Author(s): Ahmed AI, Eynon CA, Kinton L, Nicoll JA, Belli A
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Abstract BACKGROUND: Acute disseminated encephalomyelitis (ADEM) is a rare, acute demyelinating condition. Although it usually presents in an acute or subacute manner over days, its clinical course may be rapid with symptoms and signs of severe intracerebral mass effect secondary to cerebral oedema. METHODS: Case report and literature review. RESULTS: We report a case of a patient presenting with a hyperacute course manifested by rapid loss of consciousness and focal neurological signs. Management with emergency hemicraniectomy and steroids resulted in rapid neurological improvement and minimal long-term deficit. CONCLUSIONS: We believe that only surgical decompression is likely to be life saving in similar cases of hyperacute cerebral oedema due to ADEM. The wide decompression performed was concordant with that indicated for traumatic brain swelling. Such aggressive management is vindicated by the rapid recovery shown by our patient within days of surgery and the finding of minimal neurological sequelae at 3 months.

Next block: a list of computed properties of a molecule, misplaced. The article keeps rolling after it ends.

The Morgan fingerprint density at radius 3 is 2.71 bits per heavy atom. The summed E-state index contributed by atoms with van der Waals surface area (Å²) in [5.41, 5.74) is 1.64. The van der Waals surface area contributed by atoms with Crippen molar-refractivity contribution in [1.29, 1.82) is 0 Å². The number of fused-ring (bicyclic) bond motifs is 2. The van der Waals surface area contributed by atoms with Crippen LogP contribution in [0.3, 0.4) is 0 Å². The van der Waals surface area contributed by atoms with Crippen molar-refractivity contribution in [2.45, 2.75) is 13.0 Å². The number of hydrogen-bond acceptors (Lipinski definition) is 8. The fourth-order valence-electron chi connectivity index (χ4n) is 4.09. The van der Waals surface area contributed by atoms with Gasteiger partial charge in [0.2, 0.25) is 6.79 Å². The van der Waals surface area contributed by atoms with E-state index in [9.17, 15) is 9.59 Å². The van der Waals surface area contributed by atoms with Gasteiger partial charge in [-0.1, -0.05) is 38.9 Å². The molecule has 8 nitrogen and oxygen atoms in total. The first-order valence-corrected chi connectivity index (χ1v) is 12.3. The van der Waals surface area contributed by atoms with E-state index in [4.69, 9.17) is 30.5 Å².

This article was published in Neurocrit Care
and referenced in International Journal of Neurorehabilitation